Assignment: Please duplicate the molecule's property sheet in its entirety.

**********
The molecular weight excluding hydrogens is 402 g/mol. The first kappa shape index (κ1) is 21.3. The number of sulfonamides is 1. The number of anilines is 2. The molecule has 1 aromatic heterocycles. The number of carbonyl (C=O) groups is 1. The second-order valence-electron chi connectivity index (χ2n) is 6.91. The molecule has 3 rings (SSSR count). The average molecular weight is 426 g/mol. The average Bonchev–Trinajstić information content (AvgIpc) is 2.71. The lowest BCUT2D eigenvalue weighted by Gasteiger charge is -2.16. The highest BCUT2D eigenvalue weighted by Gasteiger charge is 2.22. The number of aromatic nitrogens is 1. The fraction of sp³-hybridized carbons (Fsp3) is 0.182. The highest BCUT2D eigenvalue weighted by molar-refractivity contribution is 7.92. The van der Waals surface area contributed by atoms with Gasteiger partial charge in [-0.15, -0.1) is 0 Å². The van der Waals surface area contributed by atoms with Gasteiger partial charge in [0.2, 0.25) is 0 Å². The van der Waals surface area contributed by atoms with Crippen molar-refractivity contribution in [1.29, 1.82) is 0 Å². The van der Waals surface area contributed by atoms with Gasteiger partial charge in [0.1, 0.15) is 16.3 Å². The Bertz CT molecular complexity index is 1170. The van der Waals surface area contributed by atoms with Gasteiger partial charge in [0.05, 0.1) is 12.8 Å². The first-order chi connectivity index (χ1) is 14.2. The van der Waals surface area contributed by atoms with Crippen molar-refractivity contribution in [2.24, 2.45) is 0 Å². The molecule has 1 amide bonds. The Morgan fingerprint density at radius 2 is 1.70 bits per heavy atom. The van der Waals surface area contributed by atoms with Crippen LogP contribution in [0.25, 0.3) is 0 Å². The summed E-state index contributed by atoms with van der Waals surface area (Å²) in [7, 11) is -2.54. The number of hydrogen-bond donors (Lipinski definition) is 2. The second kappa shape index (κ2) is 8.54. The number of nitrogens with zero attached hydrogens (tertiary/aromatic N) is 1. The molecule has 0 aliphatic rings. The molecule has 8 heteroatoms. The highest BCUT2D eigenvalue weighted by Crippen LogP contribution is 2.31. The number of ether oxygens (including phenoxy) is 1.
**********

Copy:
The molecular weight excluding hydrogens is 402 g/mol. The first kappa shape index (κ1) is 21.3. The number of sulfonamides is 1. The number of anilines is 2. The molecule has 1 aromatic heterocycles. The number of carbonyl (C=O) groups is 1. The second-order valence-electron chi connectivity index (χ2n) is 6.91. The molecule has 3 rings (SSSR count). The average molecular weight is 426 g/mol. The average Bonchev–Trinajstić information content (AvgIpc) is 2.71. The lowest BCUT2D eigenvalue weighted by Gasteiger charge is -2.16. The highest BCUT2D eigenvalue weighted by Gasteiger charge is 2.22. The number of aromatic nitrogens is 1. The fraction of sp³-hybridized carbons (Fsp3) is 0.182. The highest BCUT2D eigenvalue weighted by molar-refractivity contribution is 7.92. The van der Waals surface area contributed by atoms with Gasteiger partial charge in [-0.15, -0.1) is 0 Å². The van der Waals surface area contributed by atoms with Gasteiger partial charge in [0.2, 0.25) is 0 Å². The van der Waals surface area contributed by atoms with Crippen molar-refractivity contribution in [1.29, 1.82) is 0 Å². The van der Waals surface area contributed by atoms with Gasteiger partial charge in [0.1, 0.15) is 16.3 Å². The Bertz CT molecular complexity index is 1170. The van der Waals surface area contributed by atoms with Gasteiger partial charge in [0.05, 0.1) is 12.8 Å². The first-order chi connectivity index (χ1) is 14.2. The van der Waals surface area contributed by atoms with Crippen molar-refractivity contribution in [2.24, 2.45) is 0 Å². The molecule has 1 amide bonds. The Morgan fingerprint density at radius 2 is 1.70 bits per heavy atom. The van der Waals surface area contributed by atoms with Crippen LogP contribution in [0.25, 0.3) is 0 Å². The summed E-state index contributed by atoms with van der Waals surface area (Å²) in [7, 11) is -2.54. The number of hydrogen-bond donors (Lipinski definition) is 2. The second kappa shape index (κ2) is 8.54. The number of nitrogens with zero attached hydrogens (tertiary/aromatic N) is 1. The molecule has 0 aliphatic rings. The molecule has 8 heteroatoms. The highest BCUT2D eigenvalue weighted by Crippen LogP contribution is 2.31. The number of ether oxygens (including phenoxy) is 1.